Before a government agency sued a Costa Mesa debt-relief company in federal court in Los Angeles this summer for allegedly conning consumers and charging them illegal fees, the company had sued the agency in Washington, D.C., claiming it is unconstitutional.
The D.C. federal court has now ruled against the company, Morgan Drexen, and in favor of the agency, the U.S. Consumer Financial Protection Bureau (CFPB).
Morgan Drexen Inc. deceived customers by claiming there would be no upfront fees charged and that they would be debt-free in months, which were lies, according to the CFPB. The government agency filed the suit in August on behalf of more than 22,000 customers who were allegedly dinged with millions of dollars in illegal fees. Besides charging for services before debts were settled--a no-no under federal law--no actual services were provided, according to the suit.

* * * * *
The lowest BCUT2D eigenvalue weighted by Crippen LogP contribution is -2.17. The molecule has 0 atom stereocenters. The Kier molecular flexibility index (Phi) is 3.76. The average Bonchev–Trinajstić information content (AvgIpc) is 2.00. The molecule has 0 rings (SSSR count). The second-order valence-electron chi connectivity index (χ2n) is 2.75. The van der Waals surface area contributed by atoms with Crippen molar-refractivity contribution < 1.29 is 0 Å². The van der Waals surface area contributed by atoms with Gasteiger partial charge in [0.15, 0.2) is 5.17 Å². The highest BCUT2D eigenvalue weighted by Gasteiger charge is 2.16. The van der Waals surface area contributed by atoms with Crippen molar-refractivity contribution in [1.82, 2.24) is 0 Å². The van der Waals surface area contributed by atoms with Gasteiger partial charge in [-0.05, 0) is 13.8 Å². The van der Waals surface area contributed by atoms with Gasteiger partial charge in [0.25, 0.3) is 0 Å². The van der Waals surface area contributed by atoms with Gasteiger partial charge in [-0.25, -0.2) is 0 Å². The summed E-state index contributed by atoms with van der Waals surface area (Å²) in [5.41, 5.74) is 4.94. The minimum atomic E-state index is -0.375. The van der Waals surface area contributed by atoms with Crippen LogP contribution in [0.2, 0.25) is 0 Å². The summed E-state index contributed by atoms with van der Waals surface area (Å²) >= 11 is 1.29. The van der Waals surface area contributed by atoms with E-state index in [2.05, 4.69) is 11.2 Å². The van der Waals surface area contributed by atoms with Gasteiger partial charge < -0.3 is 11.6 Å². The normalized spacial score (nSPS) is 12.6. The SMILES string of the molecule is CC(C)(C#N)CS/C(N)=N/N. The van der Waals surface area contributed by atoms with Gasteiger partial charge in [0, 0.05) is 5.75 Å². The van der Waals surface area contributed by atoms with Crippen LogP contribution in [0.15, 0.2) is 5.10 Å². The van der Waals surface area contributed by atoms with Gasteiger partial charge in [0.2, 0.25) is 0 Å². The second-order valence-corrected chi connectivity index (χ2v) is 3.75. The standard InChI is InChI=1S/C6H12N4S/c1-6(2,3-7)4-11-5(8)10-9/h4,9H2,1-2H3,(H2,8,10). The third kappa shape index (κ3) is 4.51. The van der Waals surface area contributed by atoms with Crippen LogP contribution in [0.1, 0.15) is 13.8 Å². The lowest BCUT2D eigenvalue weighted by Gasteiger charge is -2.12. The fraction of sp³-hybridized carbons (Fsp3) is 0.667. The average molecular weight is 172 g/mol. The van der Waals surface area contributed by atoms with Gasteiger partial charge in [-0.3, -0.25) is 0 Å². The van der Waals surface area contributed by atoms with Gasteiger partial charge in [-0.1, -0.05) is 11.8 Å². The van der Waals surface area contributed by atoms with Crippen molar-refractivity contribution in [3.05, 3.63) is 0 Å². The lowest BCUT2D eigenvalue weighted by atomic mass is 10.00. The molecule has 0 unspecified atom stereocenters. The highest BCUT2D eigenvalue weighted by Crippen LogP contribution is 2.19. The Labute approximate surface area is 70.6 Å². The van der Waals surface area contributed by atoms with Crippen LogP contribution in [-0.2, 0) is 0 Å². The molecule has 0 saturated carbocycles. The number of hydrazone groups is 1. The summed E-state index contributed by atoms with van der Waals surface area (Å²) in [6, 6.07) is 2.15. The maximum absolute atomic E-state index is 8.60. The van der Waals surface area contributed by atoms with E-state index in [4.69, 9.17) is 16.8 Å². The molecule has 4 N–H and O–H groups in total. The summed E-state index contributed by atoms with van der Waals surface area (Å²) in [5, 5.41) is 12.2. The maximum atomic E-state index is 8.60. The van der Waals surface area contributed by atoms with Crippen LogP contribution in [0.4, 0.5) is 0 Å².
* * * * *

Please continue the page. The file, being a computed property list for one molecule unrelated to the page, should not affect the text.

The suit produced a statement from Morgan Drexen attorney Randall K. Miller in which he claimed his company "is a support services company not a debt-settlement company," and that no fees were charged to its customers.
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Before that, as a preemptive strike, Morgan Drexen filed a lawsuit in the U.S. District Court for the District of Columbia arguing that the existence of the CFPB violated the U.S. Constitution's edicts on the separation of powers.
But, reports State AG Monitor, the D.C. court ruled that, because Morgan had adequate remedy to address the constitutional question in the enforcement action in LA.
Allowing a party to "independently raise a constitutional challenge that also served as a defense in a pending enforcement action would frustrate the final judgment rule," the court further found.